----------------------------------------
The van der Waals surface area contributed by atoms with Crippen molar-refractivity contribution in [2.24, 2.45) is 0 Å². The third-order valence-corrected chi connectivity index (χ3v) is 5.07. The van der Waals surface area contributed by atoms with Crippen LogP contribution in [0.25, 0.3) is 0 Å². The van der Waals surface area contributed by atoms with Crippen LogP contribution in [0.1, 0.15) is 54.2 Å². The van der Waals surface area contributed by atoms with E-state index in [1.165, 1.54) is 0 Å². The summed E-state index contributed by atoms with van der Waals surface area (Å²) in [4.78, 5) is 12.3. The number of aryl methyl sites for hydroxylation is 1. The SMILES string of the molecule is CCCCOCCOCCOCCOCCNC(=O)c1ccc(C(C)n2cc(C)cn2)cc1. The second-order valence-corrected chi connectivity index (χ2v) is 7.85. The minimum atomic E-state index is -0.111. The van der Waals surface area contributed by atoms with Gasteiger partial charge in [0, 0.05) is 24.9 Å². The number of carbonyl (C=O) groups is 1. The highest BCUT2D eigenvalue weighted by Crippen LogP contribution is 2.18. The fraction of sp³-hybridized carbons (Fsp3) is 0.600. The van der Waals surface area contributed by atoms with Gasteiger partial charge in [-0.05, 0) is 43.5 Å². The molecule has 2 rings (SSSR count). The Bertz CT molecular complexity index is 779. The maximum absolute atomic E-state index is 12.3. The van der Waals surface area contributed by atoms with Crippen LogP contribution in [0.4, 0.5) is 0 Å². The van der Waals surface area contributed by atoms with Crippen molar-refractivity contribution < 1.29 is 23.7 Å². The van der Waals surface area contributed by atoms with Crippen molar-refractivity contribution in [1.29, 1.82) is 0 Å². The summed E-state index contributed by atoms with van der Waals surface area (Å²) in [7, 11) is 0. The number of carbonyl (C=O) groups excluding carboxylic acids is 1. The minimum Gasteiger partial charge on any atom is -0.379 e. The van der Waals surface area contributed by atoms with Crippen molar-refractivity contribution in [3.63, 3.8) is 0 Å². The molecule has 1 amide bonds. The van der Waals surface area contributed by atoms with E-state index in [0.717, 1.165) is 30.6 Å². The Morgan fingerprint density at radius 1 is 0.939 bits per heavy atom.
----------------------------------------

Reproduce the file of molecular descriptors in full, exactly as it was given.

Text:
The van der Waals surface area contributed by atoms with Crippen molar-refractivity contribution in [2.24, 2.45) is 0 Å². The third-order valence-corrected chi connectivity index (χ3v) is 5.07. The van der Waals surface area contributed by atoms with Crippen LogP contribution in [0.25, 0.3) is 0 Å². The van der Waals surface area contributed by atoms with Crippen LogP contribution in [0.1, 0.15) is 54.2 Å². The van der Waals surface area contributed by atoms with E-state index in [1.165, 1.54) is 0 Å². The summed E-state index contributed by atoms with van der Waals surface area (Å²) in [4.78, 5) is 12.3. The number of aryl methyl sites for hydroxylation is 1. The SMILES string of the molecule is CCCCOCCOCCOCCOCCNC(=O)c1ccc(C(C)n2cc(C)cn2)cc1. The second-order valence-corrected chi connectivity index (χ2v) is 7.85. The minimum atomic E-state index is -0.111. The van der Waals surface area contributed by atoms with Gasteiger partial charge in [0, 0.05) is 24.9 Å². The number of carbonyl (C=O) groups is 1. The highest BCUT2D eigenvalue weighted by Crippen LogP contribution is 2.18. The fraction of sp³-hybridized carbons (Fsp3) is 0.600. The van der Waals surface area contributed by atoms with Gasteiger partial charge in [-0.05, 0) is 43.5 Å². The molecule has 2 rings (SSSR count). The Bertz CT molecular complexity index is 779. The maximum absolute atomic E-state index is 12.3. The van der Waals surface area contributed by atoms with Crippen LogP contribution in [0.4, 0.5) is 0 Å². The van der Waals surface area contributed by atoms with Crippen molar-refractivity contribution < 1.29 is 23.7 Å². The van der Waals surface area contributed by atoms with Crippen molar-refractivity contribution in [1.29, 1.82) is 0 Å². The summed E-state index contributed by atoms with van der Waals surface area (Å²) in [7, 11) is 0. The number of carbonyl (C=O) groups excluding carboxylic acids is 1. The minimum Gasteiger partial charge on any atom is -0.379 e. The van der Waals surface area contributed by atoms with Crippen molar-refractivity contribution in [3.63, 3.8) is 0 Å². The molecule has 1 amide bonds. The van der Waals surface area contributed by atoms with E-state index in [0.717, 1.165) is 30.6 Å². The Morgan fingerprint density at radius 1 is 0.939 bits per heavy atom.